- The Washington Times - Saturday, April 21, 2007

Ever wonder if the most recent presidents were straight-A students? If they were good athletes? If they played musical instruments? The National Archives’ newly opened exhibit, “School House to White House,” offers answers to these and many other questions.

“They came from very different backgrounds. Many of them did very well in school, but not all of them,” says Jen Nichols, exhibit coordinator. “It’s interesting. There is no formula for getting to the presidential office, but all these men got there. The one thing they have in common is they were very involved in school. … They were no slackers.”

The exhibit, which is open through the end of the year, consists of 152 items, including report cards, photos, musical instruments, letters and other memorabilia from a dozen of our most recent presidents.

The display is appropriate for school-age children and takes 30 to 45 minutes to self-tour, Ms. Nichols says. There are few hands-on activities.

The exhibit is organized chronologically; visitors are introduced to future presidents while they were not yet school age. On display, for example, is a copy of “The Great Panjandrum Himself,” by Samuel Foote, which belonged to Franklin Roosevelt when he was preschool age. He eventually amassed a personal collection of 17,000 books.

“For many of the presidents, learning started in the home. A lot of them were bookworms,” Ms. Nichols says. “Evidently, Eisenhower’s mom would have to lock up the books or he wouldn’t do his chores.”

After a brief glimpse into the presidents’ early home life, the exhibit continues with information from these future leaders’ grade-school days. Visitors learn that John F. Kennedy, for example, was very sickly as a child. During one school year, he was absent 65 out of 88 school days. Accompanying the attendance card on display is a handwritten note from his mother, Rose, detailing the illnesses he had suffered during that year, including measles, meningitis and bronchitis.

Also on display in the grade-school section is the current President Bush’s first-grade report card. He received all A’s. Many years later, he graduated from Yale with a degree in history.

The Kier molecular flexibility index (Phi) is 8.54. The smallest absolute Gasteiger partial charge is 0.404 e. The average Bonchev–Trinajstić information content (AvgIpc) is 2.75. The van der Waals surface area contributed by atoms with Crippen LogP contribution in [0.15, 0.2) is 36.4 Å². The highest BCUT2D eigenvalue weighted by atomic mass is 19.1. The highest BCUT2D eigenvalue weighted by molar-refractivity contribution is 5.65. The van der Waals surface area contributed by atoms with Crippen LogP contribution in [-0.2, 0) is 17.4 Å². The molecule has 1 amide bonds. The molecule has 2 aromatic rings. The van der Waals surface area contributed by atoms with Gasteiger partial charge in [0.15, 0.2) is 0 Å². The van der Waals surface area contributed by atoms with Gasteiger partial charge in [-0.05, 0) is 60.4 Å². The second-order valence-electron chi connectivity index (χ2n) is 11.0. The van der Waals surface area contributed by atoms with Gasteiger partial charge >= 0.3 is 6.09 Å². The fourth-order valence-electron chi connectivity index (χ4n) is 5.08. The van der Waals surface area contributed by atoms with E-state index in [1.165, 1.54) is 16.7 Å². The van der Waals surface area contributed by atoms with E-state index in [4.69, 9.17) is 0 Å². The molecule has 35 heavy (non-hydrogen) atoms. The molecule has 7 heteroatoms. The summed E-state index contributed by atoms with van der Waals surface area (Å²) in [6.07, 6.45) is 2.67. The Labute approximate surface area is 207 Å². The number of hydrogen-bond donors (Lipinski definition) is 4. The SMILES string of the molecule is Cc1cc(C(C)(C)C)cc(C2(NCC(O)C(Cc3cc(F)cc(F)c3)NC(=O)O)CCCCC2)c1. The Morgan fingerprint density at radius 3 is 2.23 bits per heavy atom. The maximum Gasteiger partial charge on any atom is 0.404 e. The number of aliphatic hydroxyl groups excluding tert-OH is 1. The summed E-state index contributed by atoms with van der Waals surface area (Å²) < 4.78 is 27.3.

The next room is devoted to the high school years and showcases the very different experiences the future leaders had — largely because of money or lack thereof. Lyndon B. Johnson, for example, went to a modest public high school in Texas, while Franklin Roosevelt attended the prestigious Groton School in Massachusetts. (Current cost for boarders is almost $40,000, according to the school Web site.) Roosevelt did well at Groton and ranked high in his class. Johnson, on the other hand, was not a star student.

Another high-performing student was Bill Clinton, who is shown in a picture from 1963 with his fellow National Merit semifinalists from Hot Springs High School.

The next section showcases items from the college years, including letters the future presidents sent to their mothers. Jimmy Carter, for example, was homesick his first few weeks at the Naval Academy in Annapolis and wrote to his mother that he would appreciate it if she would write to him.

“We’ve been here nine days and I can’t understand why you haven’t written yet,” reads his handwritten letter, which is on display.

“I think this is my favorite part of the exhibit,” Ms. Nichols says. “I was really homesick my freshman year, and I can really relate to this letter.”

Some of the future presidents excelled in music — Richard Nixon (whose violin is on display) and Bill Clinton (whose music stand from high school is showcased) — others in sports.

One of the foremost athletes was Gerald Ford, who was offered professional football contracts with the Green Bay Packers and the Detroit Lions but instead opted to go to law school at Yale, where he became a boxing coach and assistant varsity football coach.

It is in the section that showcases sports that visitors have an opportunity for a hands-on activity. They are invited to open the doors to several lockers, and inside each, they will see a screen with a team picture. They are asked to identify where a president stands or sits in the picture and then, to confirm their answer, they can push a button to illuminate the president.

The last portion of the exhibit displays scrapbooks and diplomas and has a five-minute film with snippets of presidential interviews. In one segment, Herbert Hoover, who was orphaned, explains why he chose to go to Stanford University. It was free.

“That no fee more or less fitted my necessity,” he says into the camera.

Hoover’s words illustrate that former presidents came from all walks of life, Ms. Nichols says and adds:

“I hope visitors will take away with them that these extraordinary men have been through some of the same — or similar — experiences as most people go through,” she says. “You may have more in common with them than you think.”

When you go:

What: The “School House to White House” exhibit is on display in the Lawrence F. O’Brien Gallery of the National Archives Building.

Where: Constitution Avenue between Seventh and Ninth Streets Northwest.

Admission: Free.

Hours: 10 a.m. to 7 p.m. daily through Labor Day; 10 a.m. to 5:30 p.m. Sept. 4 through March 14. Closed Thanksgiving and Dec. 25.

Parking: Limited metered street parking and pay-parking garages are available.

Metro: The Archives-Navy Memorial stop on the Yellow or Green lines.

Information: 202/357-5000 or www.archives.gov.

Notes: There is small snack bar but no full-service restaurant. The National Archives, however, is surrounded by downtown restaurants and cafes as well as other museums with food service.

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